That love -- that universal aesthetic recognition -- eventually fell by the wayside. The quality of the preexisting games remained, but the unit was no longer central. In my own case, I forgot it for some time. Then again, so did most. That reality opened the door for the revelation key to this very web scene's existence -- namely, the NES Renaissance.

The lost-then-found nature of the experience is, I admit, a cliché -- akin to by and large every experience of "rebirth" that has ever been of any significance to anybody. However, as the SNES era dawned, the majority of what I call "NES Preservationists" were far too young to weigh the conflicting standards at hand. Moreover, videogaming did not disintegrate in one fell swoop. The SNES featured numerous quality titles, and for that reason the gaming public was happy to accept it. Players did not know their ideals were soon to be abandoned -- they had no choice but to get lost.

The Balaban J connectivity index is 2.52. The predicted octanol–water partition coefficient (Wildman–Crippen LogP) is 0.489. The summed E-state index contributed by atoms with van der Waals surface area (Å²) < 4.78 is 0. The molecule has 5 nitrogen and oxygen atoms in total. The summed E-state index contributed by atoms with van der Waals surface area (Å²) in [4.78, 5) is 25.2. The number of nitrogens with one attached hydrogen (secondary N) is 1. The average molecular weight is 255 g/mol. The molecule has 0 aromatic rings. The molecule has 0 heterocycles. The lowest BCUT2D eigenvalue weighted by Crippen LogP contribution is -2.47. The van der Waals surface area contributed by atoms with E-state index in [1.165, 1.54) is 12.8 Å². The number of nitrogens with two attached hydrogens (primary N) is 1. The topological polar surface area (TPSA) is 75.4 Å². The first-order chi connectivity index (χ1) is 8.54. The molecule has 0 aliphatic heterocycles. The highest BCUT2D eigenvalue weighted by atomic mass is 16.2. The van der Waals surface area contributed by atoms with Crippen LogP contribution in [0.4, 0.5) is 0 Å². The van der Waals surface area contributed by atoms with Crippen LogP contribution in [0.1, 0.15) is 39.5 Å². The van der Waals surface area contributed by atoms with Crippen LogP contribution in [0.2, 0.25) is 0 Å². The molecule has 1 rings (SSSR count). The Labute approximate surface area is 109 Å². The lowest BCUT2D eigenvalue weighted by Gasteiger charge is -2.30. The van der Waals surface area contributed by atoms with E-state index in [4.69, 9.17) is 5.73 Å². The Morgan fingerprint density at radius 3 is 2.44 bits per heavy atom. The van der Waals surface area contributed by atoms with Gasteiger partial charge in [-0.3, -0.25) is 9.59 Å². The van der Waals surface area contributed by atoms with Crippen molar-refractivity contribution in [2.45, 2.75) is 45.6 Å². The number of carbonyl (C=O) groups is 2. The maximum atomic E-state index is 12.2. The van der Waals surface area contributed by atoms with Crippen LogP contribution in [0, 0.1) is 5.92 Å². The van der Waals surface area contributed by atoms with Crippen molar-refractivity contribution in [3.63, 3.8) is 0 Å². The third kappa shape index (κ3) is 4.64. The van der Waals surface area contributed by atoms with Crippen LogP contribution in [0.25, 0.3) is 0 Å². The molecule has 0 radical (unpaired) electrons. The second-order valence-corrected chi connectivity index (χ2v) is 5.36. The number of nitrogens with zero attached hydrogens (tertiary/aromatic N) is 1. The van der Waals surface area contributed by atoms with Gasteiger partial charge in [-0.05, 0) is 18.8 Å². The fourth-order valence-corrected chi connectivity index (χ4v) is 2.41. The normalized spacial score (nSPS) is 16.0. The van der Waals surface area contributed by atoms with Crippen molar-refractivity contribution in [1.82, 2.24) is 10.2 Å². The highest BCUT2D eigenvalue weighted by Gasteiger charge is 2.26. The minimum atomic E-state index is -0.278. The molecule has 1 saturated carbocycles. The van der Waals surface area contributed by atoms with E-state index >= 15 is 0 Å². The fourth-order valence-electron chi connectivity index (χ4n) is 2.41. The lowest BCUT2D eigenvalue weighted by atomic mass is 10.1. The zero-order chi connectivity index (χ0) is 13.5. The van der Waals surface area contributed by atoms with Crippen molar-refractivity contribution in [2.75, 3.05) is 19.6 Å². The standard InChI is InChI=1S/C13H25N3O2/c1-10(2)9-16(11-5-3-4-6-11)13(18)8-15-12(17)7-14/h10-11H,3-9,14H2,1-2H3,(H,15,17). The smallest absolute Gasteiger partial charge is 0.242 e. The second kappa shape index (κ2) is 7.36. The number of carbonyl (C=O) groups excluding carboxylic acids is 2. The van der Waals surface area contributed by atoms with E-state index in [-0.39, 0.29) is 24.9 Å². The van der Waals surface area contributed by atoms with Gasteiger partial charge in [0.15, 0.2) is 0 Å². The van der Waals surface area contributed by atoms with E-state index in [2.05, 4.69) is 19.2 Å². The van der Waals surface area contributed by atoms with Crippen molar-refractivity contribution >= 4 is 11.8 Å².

A few years went by, after which, in my own life, a remarkable thing took place. I looked around the gaming realm and realized that, while I was running around the modern scene with my head up a certain private orifice,
the majestic castle in which I once revelled had been reduced to ruins. Gaming simply was not what it had once been. It had given itself over to something entirely committed to appearance -- fallen in with the cult of superficiality I in my fancy ascribe to the aformentioned eighties. Those who felt slightly disenchanted with that reality were mocked by game producers through such vehicles as Cranky Kong. I felt displaced, and feeling displaced I did what most people do when met with such a sensation -- I got pissed as hell. I wrote a satirical depiction of GamePro magazine, and systematically cancelled my subscriptions to the many gaming publications whose arrivals I had once sought expectantly (it was founded by that time, though -- when I e-mailed a lengthy diatribe to GamePro, their response was "way to go." I still don't know what they meant.) Then, aided by The Ninja Gaiden Homepage and 8 Bits of Power!, I found a more constructive outlet for those energies. That is, my "Renaissance" occurred.